The Global Drug Prohibition Regime: Half a Century of Failed Policymaking?

In collaboration with the Open Society Foundations’ Global Drug Policy Program, the CEU School of Public Policy is organizing a series of debates devoted to complex and interdisciplinary issues raised by illicit drugs and global and national policy responses to drugs. The next event, titled “The Global Drug Prohibition Regime: Half a Century of Failed Policymaking?,” will be held on April 11.

As the world moves toward an international discussion on drug policy at the United Nations General Assembly in 2016, the conversation around prohibition has taken an increasingly skeptical tone. We are routinely bombarded with dismal news of drug-related violence in many countries and the continuous development of new fronts in the so-called “war on drugs.” Elsewhere, health epidemics thrive and millions of citizens suffer arrest and incarceration.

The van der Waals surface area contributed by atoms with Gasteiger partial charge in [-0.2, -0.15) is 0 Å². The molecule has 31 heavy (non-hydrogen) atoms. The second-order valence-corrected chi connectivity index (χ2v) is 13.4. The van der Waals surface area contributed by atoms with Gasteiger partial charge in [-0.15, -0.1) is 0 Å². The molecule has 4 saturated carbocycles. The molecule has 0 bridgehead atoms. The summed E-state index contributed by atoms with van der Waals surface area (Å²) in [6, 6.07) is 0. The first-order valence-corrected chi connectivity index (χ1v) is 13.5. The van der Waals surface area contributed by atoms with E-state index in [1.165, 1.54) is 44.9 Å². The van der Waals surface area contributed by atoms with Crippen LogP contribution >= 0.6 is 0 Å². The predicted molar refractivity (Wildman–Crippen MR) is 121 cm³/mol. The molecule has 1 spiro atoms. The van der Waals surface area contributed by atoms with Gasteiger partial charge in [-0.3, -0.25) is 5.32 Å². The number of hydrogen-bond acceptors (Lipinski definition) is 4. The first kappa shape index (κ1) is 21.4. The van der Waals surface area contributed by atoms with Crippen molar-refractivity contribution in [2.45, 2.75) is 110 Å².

How much of this is a direct result of the prohibition regime? Would alternative models make the situation any better? And what are the successes to the current approach? These and other topics will be discussed at the third Global Drug Policy Debate organized at SPP, by three internationally renowned experts who will discuss the current international drug prohibition regime and whether it represents a failed policy.

Date: April 11, 2013
Time: 5:307:30 p.m.

Central European University, Budapest, Hungary